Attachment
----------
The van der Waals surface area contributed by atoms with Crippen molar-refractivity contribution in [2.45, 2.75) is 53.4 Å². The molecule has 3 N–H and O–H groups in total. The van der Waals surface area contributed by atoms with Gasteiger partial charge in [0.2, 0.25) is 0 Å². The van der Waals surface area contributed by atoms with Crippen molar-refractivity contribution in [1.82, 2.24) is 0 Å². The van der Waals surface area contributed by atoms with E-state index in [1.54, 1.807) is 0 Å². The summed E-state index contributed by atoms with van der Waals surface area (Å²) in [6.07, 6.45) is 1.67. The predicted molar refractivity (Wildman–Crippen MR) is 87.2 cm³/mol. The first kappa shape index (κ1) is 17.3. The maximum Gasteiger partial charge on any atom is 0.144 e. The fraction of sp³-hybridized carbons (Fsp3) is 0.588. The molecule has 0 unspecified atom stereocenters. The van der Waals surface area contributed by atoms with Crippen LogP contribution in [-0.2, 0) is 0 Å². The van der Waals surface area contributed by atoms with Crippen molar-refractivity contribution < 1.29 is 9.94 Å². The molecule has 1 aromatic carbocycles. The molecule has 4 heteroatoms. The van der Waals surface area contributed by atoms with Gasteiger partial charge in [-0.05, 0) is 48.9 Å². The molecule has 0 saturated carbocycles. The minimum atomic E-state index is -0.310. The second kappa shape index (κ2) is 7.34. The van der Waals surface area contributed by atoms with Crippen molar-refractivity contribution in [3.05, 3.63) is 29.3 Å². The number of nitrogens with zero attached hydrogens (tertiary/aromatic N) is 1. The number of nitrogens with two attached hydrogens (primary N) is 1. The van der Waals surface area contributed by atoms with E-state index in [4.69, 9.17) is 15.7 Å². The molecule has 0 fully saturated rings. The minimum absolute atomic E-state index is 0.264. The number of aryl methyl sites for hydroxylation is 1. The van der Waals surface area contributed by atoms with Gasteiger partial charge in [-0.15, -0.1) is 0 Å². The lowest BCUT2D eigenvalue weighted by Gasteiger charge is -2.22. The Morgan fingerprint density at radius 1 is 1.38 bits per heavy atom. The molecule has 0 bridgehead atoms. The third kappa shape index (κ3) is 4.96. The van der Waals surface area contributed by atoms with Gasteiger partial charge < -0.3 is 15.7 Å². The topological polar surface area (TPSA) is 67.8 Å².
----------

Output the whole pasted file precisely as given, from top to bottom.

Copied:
The van der Waals surface area contributed by atoms with Crippen molar-refractivity contribution in [2.45, 2.75) is 53.4 Å². The molecule has 3 N–H and O–H groups in total. The van der Waals surface area contributed by atoms with Gasteiger partial charge in [0.2, 0.25) is 0 Å². The van der Waals surface area contributed by atoms with Crippen molar-refractivity contribution in [1.82, 2.24) is 0 Å². The van der Waals surface area contributed by atoms with E-state index in [1.54, 1.807) is 0 Å². The summed E-state index contributed by atoms with van der Waals surface area (Å²) in [6.07, 6.45) is 1.67. The predicted molar refractivity (Wildman–Crippen MR) is 87.2 cm³/mol. The first kappa shape index (κ1) is 17.3. The maximum Gasteiger partial charge on any atom is 0.144 e. The fraction of sp³-hybridized carbons (Fsp3) is 0.588. The molecule has 0 unspecified atom stereocenters. The van der Waals surface area contributed by atoms with Crippen LogP contribution in [-0.2, 0) is 0 Å². The van der Waals surface area contributed by atoms with Crippen molar-refractivity contribution < 1.29 is 9.94 Å². The molecule has 1 aromatic carbocycles. The molecule has 4 heteroatoms. The van der Waals surface area contributed by atoms with Gasteiger partial charge in [-0.05, 0) is 48.9 Å². The molecule has 0 saturated carbocycles. The minimum atomic E-state index is -0.310. The second kappa shape index (κ2) is 7.34. The van der Waals surface area contributed by atoms with Crippen molar-refractivity contribution in [3.05, 3.63) is 29.3 Å². The number of nitrogens with zero attached hydrogens (tertiary/aromatic N) is 1. The number of nitrogens with two attached hydrogens (primary N) is 1. The van der Waals surface area contributed by atoms with E-state index in [4.69, 9.17) is 15.7 Å². The molecule has 0 fully saturated rings. The minimum absolute atomic E-state index is 0.264. The number of aryl methyl sites for hydroxylation is 1. The van der Waals surface area contributed by atoms with Gasteiger partial charge in [-0.15, -0.1) is 0 Å². The lowest BCUT2D eigenvalue weighted by Gasteiger charge is -2.22. The Morgan fingerprint density at radius 1 is 1.38 bits per heavy atom. The molecule has 0 bridgehead atoms. The third kappa shape index (κ3) is 4.96. The van der Waals surface area contributed by atoms with Gasteiger partial charge < -0.3 is 15.7 Å². The topological polar surface area (TPSA) is 67.8 Å².